The bill that will outlaw surgical and non-surgical gender-affirming treatments for transgender adolescents in the state was signed into law by South Dakota’s Republican governor, Kristi Noem, on Monday.
HB 1080 forbids the prescription and administration of sex hormones, surgery for gender transformation, and the use of puberty-blocking drugs in children under the age of 18.
The new law, which goes into effect on July 1, exposes healthcare practitioners to legal lawsuits and the possibility of losing their professional or vocational licenses. “The youth of South Dakota are our future.
We are defending children from hazardous, long-lasting medical operations with this legislation,” Noem said in a news release Monday. “I will always stand up for the next generation of South Dakotans.”
With Noem’s signing, South Dakota became the newest Republican-led state to restrict trans youngsters’ access to gender-affirming therapies. The state had previously sought to prohibit transgender girls and women from participating in school sports teams that align with their gender identity.
The state House adopted the bill in a 60-10 vote earlier this month, and the state Senate on Thursday voted 30-4 to send it to the governor. Gender-affirming care is evidence-based, medically necessary care that employs a multidisciplinary approach to assist a person in transitioning from their assigned gender—the gender they were given at birth—to their affirmed gender—the gender they choose to be identified by. On Thursday, Al Novstrup, the bill’s sponsor in the Senate, claimed that the legislation offers “real help.”
“We care deeply about children struggling with their identities and want to provide them with significant help, not permanent physical damage,” the Republican said.
Even though Noem and Novstrup cautioned against “permanent” modifications, the legal procedure is not entirely irreversible. Some kids may undergo reversible puberty suppression treatment even if gender-affirming care is personalized.
Hormone therapy, which can result in gender-affirming physical changes, may also be a part of this process. However, surgical operations are not frequently performed on children, and many medical professionals do not provide them to youngsters. The measure’s opponents underlined that it would harm transgender children and that it was a government intrusion into personal medical choices.
“Surgeries-gone-wrong is simply not happening in South Dakota,” Democratic state Sen. Liz Larson said during a debate before the bill’s passage. “I don’t know about you, but I don’t need the state legislature when I’m in the doctor’s office.”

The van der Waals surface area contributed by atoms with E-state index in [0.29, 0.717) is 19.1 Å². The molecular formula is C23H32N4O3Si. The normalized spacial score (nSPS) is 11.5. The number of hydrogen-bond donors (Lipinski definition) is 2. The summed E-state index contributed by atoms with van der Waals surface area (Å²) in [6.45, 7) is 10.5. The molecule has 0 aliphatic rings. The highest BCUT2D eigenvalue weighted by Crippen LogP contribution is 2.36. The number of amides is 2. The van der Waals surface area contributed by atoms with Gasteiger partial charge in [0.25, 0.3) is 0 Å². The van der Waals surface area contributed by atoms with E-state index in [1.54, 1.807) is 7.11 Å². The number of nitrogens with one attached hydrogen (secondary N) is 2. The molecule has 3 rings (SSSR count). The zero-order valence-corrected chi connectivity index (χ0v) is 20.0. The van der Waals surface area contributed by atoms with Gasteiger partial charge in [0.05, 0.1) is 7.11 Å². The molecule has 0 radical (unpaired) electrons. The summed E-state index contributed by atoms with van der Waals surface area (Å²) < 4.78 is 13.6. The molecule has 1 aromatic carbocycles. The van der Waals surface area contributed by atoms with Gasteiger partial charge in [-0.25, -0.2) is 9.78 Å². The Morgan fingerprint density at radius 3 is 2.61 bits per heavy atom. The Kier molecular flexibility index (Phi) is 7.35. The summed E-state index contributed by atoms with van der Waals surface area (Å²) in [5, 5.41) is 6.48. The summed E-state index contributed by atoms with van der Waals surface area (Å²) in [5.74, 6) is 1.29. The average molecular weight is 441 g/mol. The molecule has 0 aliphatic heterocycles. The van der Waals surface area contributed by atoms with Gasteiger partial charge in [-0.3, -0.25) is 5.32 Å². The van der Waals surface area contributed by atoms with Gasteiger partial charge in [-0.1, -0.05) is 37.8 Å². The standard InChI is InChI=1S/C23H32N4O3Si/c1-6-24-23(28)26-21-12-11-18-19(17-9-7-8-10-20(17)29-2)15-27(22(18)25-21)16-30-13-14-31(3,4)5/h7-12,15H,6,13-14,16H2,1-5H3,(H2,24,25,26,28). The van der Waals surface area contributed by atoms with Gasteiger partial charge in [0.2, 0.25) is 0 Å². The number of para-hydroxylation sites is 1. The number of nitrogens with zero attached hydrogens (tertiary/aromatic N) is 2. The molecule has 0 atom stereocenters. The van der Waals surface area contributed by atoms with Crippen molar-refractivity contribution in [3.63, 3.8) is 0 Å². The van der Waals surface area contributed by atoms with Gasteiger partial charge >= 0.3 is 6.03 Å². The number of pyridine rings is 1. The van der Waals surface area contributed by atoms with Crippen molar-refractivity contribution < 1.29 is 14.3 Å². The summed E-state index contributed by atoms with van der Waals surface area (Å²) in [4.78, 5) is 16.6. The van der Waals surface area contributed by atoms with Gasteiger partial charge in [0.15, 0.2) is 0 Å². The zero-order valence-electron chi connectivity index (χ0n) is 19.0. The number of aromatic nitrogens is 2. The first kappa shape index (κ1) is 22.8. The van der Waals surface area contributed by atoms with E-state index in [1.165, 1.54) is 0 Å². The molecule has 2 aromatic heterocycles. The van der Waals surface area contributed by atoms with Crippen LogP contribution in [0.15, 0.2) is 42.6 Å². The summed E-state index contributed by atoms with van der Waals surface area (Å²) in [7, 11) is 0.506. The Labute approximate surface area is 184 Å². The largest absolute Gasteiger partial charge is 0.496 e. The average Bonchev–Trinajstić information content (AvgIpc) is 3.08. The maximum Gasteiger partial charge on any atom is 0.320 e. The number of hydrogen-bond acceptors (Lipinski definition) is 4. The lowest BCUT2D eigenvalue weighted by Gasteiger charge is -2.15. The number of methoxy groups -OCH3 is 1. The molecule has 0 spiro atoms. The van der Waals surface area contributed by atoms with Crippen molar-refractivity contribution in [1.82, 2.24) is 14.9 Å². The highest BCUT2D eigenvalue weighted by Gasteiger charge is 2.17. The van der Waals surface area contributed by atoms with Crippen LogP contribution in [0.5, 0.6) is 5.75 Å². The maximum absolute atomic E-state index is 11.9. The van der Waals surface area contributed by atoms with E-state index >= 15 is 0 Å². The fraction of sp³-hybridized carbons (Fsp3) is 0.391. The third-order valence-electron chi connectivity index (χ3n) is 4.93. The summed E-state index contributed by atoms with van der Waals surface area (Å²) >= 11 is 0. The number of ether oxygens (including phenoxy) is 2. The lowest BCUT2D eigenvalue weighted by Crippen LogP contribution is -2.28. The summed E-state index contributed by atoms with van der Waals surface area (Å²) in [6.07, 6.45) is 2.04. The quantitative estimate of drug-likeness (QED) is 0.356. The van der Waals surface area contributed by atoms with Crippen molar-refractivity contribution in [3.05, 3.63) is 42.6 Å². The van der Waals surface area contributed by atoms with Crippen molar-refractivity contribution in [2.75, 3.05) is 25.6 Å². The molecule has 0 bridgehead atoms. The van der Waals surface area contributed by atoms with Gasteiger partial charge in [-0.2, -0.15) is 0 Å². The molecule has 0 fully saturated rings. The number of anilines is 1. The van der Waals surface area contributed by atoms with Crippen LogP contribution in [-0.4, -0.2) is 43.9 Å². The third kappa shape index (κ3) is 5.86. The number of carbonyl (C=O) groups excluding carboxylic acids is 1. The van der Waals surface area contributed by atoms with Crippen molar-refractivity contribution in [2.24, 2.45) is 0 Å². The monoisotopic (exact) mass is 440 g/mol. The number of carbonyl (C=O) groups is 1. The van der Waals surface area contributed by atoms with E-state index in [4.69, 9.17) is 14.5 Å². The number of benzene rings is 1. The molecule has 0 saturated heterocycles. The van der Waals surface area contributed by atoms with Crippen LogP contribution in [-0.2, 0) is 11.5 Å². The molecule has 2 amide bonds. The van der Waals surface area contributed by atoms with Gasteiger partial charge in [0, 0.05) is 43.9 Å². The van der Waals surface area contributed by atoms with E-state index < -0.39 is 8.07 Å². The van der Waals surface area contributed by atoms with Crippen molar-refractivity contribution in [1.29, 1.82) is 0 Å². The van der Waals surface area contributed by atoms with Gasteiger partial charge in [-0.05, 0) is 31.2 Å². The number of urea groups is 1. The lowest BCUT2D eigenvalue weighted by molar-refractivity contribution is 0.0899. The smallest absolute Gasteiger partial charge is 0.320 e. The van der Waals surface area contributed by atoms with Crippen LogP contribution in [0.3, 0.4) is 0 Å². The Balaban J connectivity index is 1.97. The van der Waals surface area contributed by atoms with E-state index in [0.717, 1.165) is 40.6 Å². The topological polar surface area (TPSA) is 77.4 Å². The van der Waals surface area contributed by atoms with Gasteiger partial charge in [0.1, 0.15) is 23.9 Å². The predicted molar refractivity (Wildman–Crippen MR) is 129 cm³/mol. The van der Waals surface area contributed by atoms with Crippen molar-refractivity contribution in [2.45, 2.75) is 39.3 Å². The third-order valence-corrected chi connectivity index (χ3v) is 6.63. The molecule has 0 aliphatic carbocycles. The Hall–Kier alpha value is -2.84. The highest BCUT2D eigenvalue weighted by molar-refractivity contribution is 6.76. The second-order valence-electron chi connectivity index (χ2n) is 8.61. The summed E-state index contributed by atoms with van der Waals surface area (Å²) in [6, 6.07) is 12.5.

The Trevor Project said in a statement Monday that the ban “denies transgender and nonbinary youth crucial support and care.”
Politicians are interfering with the private medical decisions that are best left to transgender young people and their families, according to Casey Pick, director of law and policy for the nonprofit organization that promotes the mental health of LGBTQ youth, “even in the face of professional guidance from every major medical and mental health association in the country that supports this type of care.”
The American Civil Liberties Union and the ACLU of South Dakota also issued a statement Monday condemning the new law, calling the signing a “heartbreaking and tragic day for thousands of South Dakotans and their families.”
“This ban won’t stop South Dakotans from being trans, but it will deny them critical support that helps struggling transgender youth grow up to become thriving transgender adults,” the statement said.
“As much as Governor Noem wants to force these young people to live a lie, we know they are strong enough to live their truth, and we will always fight for communities and policies that protect their freedom to do so.”
After numerous states took action in 2022, South Dakota is the second state in recent weeks to impose limitations on care for transgender youth that is gender affirming.
Gov. Spencer Cox of Utah, a Republican, signed a bill late last month prohibiting hormone therapy and surgical procedures for adolescents seeking gender-affirming care.
While Alabama had earlier that same month approved a law making it a crime for doctors to provide gender-affirming care to minors, The Florida Department of Health stated in April that children who identify as transgender or gender diverse should not be offered any social transition care.
This year, the number of states with restrictions may increase further. Through February 9, more than 80 measures aiming to limit gender-affirming access to care have been introduced across the nation, according to information gathered by the ACLU and provided to CNN.
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